Breezing Through Bangkok
Crowded concrete sidewalks and alleys line this wild, gritty, bustling metropolis. This is Bangkok.
There is a fascinating juxtaposition between the modern shopping malls and the gleaming palaces to the dilapidated homes along the canals and street side food stalls at every corner.
In just the greater Bangkok metropolis alone, there are an estimated 10 million inhabitants in the 1,500 sq km area. Bangkok pulsates with life on the streets and its underground. Yet despite the crowds, the heat and the traffic, the natural warmth of the people continues to make it one of Southeast Asia’s favourite destinations.
If you’ve been to Bangkok a few times now and want to enjoy something less intense but still hit some of the key points that make this city what it is, here is a 36 hour weekend schedule you can cram in for a breezy Bangkok experience.
ARRIVING IN BANGKOK
Getting around, you’ll want to familiarise yourself with the BTS Sky train to avoid Bangkok’s notorious traffic, which can easily leave you stuck in your taxi or tuk tuk for hours at a time for an otherwise 20 minute drive. The BTS Skytrain connects the major areas of Bangkok and for the most part runs smoothly.
Conveniently next to the BTS SkyTrain Chit Lom station is the new RenaissanceHotel, containing a gorgeous interior pool, spectacular gym and attractive suites. And located next to the hotel is Central Chidlom, the flagship mall of one of Thailand’s leading department store chains and part of one of the largest retail groups in Thailand.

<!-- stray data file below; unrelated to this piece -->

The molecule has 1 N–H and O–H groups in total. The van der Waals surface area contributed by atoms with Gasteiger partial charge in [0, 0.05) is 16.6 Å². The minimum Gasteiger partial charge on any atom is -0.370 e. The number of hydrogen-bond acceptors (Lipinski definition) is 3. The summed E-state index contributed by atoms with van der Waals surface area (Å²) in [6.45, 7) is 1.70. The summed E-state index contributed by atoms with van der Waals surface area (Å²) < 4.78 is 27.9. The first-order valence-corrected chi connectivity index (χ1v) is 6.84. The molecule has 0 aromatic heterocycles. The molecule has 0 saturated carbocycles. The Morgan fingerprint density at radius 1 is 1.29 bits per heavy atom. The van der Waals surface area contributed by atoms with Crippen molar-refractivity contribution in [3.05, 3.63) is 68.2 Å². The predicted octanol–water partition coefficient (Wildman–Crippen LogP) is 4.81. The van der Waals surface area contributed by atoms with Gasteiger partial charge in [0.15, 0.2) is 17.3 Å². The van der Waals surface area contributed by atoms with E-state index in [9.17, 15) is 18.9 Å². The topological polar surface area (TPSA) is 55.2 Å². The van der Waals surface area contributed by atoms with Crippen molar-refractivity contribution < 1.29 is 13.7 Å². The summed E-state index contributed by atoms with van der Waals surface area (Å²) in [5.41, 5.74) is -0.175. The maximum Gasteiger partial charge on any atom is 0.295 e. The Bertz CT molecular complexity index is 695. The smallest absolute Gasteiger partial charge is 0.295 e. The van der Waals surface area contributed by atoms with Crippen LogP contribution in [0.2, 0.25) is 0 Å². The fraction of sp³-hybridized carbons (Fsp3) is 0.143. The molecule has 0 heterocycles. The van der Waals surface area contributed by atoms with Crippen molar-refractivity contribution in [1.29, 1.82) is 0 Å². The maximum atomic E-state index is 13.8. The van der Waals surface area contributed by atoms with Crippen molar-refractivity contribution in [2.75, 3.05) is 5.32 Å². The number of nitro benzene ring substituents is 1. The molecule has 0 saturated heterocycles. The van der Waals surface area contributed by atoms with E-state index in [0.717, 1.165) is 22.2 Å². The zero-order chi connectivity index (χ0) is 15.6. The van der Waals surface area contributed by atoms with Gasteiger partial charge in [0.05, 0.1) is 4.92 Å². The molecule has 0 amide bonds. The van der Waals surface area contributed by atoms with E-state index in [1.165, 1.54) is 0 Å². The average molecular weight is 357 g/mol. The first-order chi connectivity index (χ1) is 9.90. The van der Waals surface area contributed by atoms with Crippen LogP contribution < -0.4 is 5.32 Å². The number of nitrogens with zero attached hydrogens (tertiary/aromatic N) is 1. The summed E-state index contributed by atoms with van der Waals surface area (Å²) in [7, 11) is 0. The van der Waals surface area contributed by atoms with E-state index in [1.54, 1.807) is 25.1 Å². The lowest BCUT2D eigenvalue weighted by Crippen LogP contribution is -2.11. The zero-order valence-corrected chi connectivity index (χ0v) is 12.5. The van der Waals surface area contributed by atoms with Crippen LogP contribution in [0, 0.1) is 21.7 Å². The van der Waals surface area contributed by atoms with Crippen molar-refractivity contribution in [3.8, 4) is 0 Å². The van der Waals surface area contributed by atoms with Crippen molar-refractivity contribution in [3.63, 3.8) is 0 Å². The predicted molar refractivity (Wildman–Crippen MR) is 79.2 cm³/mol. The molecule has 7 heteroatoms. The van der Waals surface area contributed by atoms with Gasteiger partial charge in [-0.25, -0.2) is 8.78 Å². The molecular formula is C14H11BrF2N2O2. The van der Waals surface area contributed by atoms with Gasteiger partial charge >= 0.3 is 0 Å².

Upon arrival on your first evening, hop in a tuk tuk to nearby Nahm, David Thompson’s semi-controversial Thai restaurant. The restaurant has a contemporary interior, but there are touches of traditional elements with natural woods and warm colours in the centrally located Metropolitan Hotel. Since opening, David Thompson has caused a stir in the local dining scene after his claims that he creates some of the most authentic Thai. Being that he is Australian, he has caused many local Thais to sniff with doubt.
Thompson heads Nahm in London, the only Thai restaurant in Europe to win a Michelin star, and has been quoted to say that even many of the Thais have lost touch with their culinary roots. One might question the authenticity of Nahm when one sees that most of the patrons at Nahm are non-Thais, but regardless of the surroundings, Nahm Bangkok does an excellent job producing authentic Thai flavours, using ingredients in a very local manner.
Each dish is clean and to the point. You can taste the freshness of the beautiful regional ingredients and the flavours stand on their own in harmony. The balance of sweet, salty, sour and spicy is just right, staying true to Thai flavour profiles. Despite the controversy, Nahm prices are not exorbitant and Nahm Bangkok is much more casual. While the starters are not earth shattering though, the coconut and tamarind curry comes highly recommended. The curry is sour yet savoury with tamarind while the sweetness of the crab rounds off for the perfect bite.
Afterwards, follow up with a stroll throughSuan Lum Night Bazaar to haggle over hand-made products, clothes and knick-knacks. Next to it is a popular beer garden, for those who want to drink cold local beers into the night. However, the market will be closed over the second half of 2011 and will undergo a relocation to Ratchadaphisek Road.
This story was first published in the Appetite May 2011 issue. To see the full article, pick up the magazine now!